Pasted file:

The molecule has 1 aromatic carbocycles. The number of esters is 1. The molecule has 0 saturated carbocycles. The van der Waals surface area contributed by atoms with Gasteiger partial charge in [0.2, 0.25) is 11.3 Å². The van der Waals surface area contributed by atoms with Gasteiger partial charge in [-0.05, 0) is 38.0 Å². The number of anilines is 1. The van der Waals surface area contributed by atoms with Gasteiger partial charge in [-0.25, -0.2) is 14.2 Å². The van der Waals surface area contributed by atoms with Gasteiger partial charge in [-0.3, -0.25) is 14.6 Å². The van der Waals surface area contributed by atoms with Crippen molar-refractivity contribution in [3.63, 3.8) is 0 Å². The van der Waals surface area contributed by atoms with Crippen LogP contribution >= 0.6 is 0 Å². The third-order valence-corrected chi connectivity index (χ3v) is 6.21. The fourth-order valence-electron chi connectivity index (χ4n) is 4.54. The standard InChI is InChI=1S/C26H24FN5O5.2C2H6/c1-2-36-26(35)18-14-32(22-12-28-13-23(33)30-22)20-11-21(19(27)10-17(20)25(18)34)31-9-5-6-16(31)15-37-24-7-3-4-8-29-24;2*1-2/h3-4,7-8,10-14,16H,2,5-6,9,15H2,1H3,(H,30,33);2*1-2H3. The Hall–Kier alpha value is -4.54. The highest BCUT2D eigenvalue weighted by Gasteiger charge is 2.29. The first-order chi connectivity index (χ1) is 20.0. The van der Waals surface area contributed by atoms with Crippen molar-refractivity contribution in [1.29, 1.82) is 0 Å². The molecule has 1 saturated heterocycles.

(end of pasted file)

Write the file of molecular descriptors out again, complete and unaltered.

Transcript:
The molecule has 1 aromatic carbocycles. The number of esters is 1. The molecule has 0 saturated carbocycles. The van der Waals surface area contributed by atoms with Gasteiger partial charge in [0.2, 0.25) is 11.3 Å². The van der Waals surface area contributed by atoms with Gasteiger partial charge in [-0.05, 0) is 38.0 Å². The number of anilines is 1. The van der Waals surface area contributed by atoms with Gasteiger partial charge in [-0.25, -0.2) is 14.2 Å². The van der Waals surface area contributed by atoms with Gasteiger partial charge in [-0.3, -0.25) is 14.6 Å². The van der Waals surface area contributed by atoms with Crippen molar-refractivity contribution in [3.63, 3.8) is 0 Å². The van der Waals surface area contributed by atoms with Crippen LogP contribution >= 0.6 is 0 Å². The third-order valence-corrected chi connectivity index (χ3v) is 6.21. The fourth-order valence-electron chi connectivity index (χ4n) is 4.54. The standard InChI is InChI=1S/C26H24FN5O5.2C2H6/c1-2-36-26(35)18-14-32(22-12-28-13-23(33)30-22)20-11-21(19(27)10-17(20)25(18)34)31-9-5-6-16(31)15-37-24-7-3-4-8-29-24;2*1-2/h3-4,7-8,10-14,16H,2,5-6,9,15H2,1H3,(H,30,33);2*1-2H3. The Hall–Kier alpha value is -4.54. The highest BCUT2D eigenvalue weighted by Gasteiger charge is 2.29. The first-order chi connectivity index (χ1) is 20.0. The van der Waals surface area contributed by atoms with Crippen molar-refractivity contribution in [1.29, 1.82) is 0 Å². The molecule has 1 saturated heterocycles.